Every second that goes by, New Horizons is 9 miles closer to its next target – 2014 MU69. New Hubble Space Telescope data suggests the small Kuiper Belt object (KBO) shares Pluto’s color. No, not a drab gray shade. Red. A natural color map of Pluto released last year reveals shades of reddish brown across the icy surface.

On Pluto, the likely cause is hydrocarbon molecules (called tholins) formed as cosmic rays and UV light slam into methane in Pluto’s atmosphere and on its surface. The new data from Hubble suggests 2014 MU69 is an even deeper shade of red than what we’ve seen on Pluto. And suggests the presence of tholins on this tiny, even more distant world.

Hubble’s observations also confirm New Horizons next destination belongs to the “cold classical region of the Kuiper Belt.” Where bodies have remained untouched since the formation of the solar system.

“The data confirms that on New Year’s Day 2019, New Horizons will be looking at one of the ancient building blocks of the planets,” said Amanda Zangari, a New Horizons researcher.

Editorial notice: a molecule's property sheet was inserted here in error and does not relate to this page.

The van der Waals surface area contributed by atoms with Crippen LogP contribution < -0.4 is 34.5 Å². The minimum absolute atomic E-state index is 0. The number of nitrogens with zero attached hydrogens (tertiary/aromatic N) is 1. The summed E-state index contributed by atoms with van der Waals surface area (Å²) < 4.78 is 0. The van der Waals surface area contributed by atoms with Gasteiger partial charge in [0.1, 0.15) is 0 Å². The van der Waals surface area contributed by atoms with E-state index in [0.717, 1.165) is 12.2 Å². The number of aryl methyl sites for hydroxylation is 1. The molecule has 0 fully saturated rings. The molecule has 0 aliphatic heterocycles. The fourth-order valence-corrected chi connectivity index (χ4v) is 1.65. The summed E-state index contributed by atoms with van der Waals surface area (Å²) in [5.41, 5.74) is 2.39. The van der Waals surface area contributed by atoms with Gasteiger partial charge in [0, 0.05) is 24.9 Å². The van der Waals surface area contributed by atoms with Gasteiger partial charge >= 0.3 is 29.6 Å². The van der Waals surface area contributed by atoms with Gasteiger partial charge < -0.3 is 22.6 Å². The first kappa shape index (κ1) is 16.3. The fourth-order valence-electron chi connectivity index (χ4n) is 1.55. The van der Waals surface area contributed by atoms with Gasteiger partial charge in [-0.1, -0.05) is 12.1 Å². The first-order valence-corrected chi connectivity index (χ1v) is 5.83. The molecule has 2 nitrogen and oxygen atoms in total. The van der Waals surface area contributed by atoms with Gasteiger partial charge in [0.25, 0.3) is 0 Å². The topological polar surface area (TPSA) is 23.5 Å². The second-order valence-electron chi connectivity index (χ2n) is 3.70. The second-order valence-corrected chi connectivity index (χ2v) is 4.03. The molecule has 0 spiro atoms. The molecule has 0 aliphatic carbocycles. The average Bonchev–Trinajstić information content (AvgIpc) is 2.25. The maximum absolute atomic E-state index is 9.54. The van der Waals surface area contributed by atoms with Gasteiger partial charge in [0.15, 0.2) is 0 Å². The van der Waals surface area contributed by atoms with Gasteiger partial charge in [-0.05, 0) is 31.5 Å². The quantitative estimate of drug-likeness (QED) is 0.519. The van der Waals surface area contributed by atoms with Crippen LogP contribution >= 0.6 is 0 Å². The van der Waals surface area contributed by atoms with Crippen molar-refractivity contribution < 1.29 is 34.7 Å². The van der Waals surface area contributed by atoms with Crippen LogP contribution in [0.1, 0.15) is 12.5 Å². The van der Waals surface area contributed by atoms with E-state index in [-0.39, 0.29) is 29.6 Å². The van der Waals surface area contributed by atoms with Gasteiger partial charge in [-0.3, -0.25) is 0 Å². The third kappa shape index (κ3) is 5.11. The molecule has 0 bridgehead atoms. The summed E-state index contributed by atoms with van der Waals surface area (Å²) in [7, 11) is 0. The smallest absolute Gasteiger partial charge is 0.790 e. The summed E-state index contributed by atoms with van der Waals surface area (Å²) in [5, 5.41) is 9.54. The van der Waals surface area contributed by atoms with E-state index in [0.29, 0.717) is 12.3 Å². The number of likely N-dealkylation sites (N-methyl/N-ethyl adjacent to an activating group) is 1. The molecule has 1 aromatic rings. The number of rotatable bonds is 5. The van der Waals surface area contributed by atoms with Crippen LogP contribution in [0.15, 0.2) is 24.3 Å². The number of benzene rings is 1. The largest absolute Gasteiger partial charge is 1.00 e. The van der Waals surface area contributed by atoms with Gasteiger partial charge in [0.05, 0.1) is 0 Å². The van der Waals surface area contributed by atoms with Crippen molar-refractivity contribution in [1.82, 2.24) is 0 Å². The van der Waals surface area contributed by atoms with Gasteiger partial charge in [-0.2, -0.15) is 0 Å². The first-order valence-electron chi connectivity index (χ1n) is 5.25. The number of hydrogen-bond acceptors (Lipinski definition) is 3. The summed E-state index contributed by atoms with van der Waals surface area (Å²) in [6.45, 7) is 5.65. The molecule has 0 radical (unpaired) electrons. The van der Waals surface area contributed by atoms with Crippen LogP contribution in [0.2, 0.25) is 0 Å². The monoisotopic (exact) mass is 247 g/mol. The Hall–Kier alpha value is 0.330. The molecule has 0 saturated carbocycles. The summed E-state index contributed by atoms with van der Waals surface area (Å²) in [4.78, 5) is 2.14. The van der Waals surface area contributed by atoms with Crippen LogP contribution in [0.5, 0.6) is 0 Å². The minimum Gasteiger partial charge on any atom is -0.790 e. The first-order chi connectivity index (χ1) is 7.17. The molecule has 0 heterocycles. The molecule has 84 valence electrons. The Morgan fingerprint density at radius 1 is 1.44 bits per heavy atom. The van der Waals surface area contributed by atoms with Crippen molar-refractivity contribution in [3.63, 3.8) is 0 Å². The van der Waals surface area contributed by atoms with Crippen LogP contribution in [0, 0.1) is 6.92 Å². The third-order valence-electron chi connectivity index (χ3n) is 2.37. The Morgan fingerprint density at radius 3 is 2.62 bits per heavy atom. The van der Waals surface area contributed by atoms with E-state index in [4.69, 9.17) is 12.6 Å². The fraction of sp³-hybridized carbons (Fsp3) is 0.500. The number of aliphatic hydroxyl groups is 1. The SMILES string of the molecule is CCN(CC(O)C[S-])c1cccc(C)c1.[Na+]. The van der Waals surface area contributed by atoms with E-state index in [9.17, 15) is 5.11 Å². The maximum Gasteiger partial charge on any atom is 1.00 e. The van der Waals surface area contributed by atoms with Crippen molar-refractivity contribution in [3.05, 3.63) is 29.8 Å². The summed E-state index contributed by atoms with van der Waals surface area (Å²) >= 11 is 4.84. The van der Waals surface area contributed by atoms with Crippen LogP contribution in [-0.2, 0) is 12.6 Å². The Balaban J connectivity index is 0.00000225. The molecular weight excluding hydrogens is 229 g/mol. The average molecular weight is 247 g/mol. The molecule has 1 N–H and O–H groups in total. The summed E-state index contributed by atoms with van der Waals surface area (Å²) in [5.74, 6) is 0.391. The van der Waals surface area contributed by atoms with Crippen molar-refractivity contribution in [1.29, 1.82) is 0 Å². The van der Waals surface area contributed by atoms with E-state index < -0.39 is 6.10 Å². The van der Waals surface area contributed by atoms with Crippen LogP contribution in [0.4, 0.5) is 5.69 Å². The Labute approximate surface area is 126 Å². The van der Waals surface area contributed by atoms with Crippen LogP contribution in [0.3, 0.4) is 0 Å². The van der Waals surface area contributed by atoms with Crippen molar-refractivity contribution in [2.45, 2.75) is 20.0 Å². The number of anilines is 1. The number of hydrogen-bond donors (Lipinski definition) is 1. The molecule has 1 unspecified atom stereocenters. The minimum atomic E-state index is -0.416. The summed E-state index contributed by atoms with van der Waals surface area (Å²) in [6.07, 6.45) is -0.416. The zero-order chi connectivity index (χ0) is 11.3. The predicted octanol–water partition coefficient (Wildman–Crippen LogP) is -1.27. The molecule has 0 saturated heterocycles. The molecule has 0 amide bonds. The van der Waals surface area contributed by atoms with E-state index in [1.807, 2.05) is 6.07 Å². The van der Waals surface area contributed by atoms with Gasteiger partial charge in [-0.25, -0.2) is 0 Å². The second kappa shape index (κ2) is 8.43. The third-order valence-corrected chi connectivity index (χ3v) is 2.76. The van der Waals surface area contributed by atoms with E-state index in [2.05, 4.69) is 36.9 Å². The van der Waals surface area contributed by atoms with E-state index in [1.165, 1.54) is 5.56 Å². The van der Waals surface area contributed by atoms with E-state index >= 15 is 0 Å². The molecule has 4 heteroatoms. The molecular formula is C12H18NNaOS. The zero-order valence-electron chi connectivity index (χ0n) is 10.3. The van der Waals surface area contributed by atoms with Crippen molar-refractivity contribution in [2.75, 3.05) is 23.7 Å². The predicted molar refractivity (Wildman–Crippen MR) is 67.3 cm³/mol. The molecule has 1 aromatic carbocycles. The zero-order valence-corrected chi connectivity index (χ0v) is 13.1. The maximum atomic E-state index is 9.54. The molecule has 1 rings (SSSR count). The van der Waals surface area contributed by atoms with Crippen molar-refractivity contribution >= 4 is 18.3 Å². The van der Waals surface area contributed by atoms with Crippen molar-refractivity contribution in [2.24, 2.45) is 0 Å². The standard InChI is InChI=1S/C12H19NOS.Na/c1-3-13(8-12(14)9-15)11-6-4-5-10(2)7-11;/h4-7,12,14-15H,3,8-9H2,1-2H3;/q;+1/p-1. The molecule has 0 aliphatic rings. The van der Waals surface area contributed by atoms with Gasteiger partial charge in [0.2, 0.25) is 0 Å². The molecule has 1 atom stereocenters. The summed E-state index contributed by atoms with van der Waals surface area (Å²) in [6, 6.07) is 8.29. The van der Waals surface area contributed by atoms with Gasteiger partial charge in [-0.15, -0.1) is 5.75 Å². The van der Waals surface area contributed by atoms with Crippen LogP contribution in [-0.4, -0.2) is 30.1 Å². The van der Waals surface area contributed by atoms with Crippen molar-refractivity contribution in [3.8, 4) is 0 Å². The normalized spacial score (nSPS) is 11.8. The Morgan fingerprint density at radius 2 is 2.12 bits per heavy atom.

What kind of pictures we can expect of MU69

I wrote about what we can expect when New Horizons reaches its KBO target earlier this year, but let’s take another look. Alan Stern, the principal investigator of the New Horizons mission, covered MU69 in detail earlier this year. Here’s a breakdown of what the spacecraft will do during its 2019 flyby.

– Detailed global and high-resolution mapping, including color mapping.
– Search for moons.
– Studying MU69’s surface and hunting for an atmosphere.
– And taking stunning images.

We won’t get quite the close-up images like we did with Pluto, but our views of MU69 will still be stunning.

Here’s a simulation of what the Ralph/MVIC (left) and LORRI (right) will see during closest approach. The image below is of Mars’ moon Phobos, but it gives us an idea of the resolution we can expect.


The New Horizons team will be looking at a body left untouched since the earliest days of the solar system. Is it cratered across its entire surface? Or, are there areas of resurfacing hiding its chaotic past? How red is it? Does it have any moons? Atmosphere? These are just a few of the questions New Horizons will help answer as it zooms past the 20-30 mile across object.

Pluto taught us to expect the unexpected. And have patience. New Horizons will finally complete its data transmission from its July 14, 2015 flyby on Sunday (October 23). Downlinking all the data from the MU69 flyby will take even longer at 20 months.

When I’m not playing Rocket League (best game ever), you can find me writing about all things games, space and more. You can reach me at alex@newsledge.com

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